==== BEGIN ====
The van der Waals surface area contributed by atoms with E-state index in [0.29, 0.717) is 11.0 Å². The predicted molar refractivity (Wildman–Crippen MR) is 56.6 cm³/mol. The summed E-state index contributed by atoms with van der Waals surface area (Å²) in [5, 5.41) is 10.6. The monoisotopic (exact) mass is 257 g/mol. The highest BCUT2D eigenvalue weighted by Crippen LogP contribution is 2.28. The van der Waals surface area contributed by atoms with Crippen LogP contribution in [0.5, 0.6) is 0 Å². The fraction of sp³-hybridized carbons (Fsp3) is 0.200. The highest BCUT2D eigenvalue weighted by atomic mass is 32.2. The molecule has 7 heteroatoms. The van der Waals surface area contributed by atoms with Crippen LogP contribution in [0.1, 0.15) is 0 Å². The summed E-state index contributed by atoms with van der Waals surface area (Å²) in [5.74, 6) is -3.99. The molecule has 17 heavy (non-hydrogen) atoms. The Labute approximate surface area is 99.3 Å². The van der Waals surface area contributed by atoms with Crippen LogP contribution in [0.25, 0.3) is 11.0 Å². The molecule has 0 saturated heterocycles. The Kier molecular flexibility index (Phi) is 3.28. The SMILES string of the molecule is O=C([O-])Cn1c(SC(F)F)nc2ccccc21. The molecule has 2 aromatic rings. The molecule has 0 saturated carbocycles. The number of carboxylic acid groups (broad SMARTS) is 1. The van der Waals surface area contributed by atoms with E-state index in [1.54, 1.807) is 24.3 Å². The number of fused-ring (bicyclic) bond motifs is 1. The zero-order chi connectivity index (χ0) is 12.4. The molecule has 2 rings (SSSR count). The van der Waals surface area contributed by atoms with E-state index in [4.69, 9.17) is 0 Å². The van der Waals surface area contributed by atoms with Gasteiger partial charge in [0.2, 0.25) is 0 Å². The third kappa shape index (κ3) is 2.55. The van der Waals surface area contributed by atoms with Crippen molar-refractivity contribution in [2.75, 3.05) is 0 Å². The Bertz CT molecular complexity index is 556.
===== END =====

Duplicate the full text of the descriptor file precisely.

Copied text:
The van der Waals surface area contributed by atoms with E-state index in [0.29, 0.717) is 11.0 Å². The predicted molar refractivity (Wildman–Crippen MR) is 56.6 cm³/mol. The summed E-state index contributed by atoms with van der Waals surface area (Å²) in [5, 5.41) is 10.6. The monoisotopic (exact) mass is 257 g/mol. The highest BCUT2D eigenvalue weighted by Crippen LogP contribution is 2.28. The van der Waals surface area contributed by atoms with Crippen LogP contribution in [0.5, 0.6) is 0 Å². The fraction of sp³-hybridized carbons (Fsp3) is 0.200. The highest BCUT2D eigenvalue weighted by atomic mass is 32.2. The molecule has 7 heteroatoms. The van der Waals surface area contributed by atoms with Crippen LogP contribution in [0.1, 0.15) is 0 Å². The summed E-state index contributed by atoms with van der Waals surface area (Å²) in [5.74, 6) is -3.99. The molecule has 17 heavy (non-hydrogen) atoms. The Labute approximate surface area is 99.3 Å². The van der Waals surface area contributed by atoms with Crippen LogP contribution in [0.25, 0.3) is 11.0 Å². The molecule has 0 saturated heterocycles. The Kier molecular flexibility index (Phi) is 3.28. The SMILES string of the molecule is O=C([O-])Cn1c(SC(F)F)nc2ccccc21. The molecule has 2 aromatic rings. The molecule has 0 saturated carbocycles. The number of carboxylic acid groups (broad SMARTS) is 1. The van der Waals surface area contributed by atoms with E-state index in [1.54, 1.807) is 24.3 Å². The number of fused-ring (bicyclic) bond motifs is 1. The zero-order chi connectivity index (χ0) is 12.4. The molecule has 2 rings (SSSR count). The van der Waals surface area contributed by atoms with E-state index in [4.69, 9.17) is 0 Å². The van der Waals surface area contributed by atoms with Gasteiger partial charge in [0.2, 0.25) is 0 Å². The third kappa shape index (κ3) is 2.55. The van der Waals surface area contributed by atoms with Crippen molar-refractivity contribution in [2.75, 3.05) is 0 Å². The Bertz CT molecular complexity index is 556.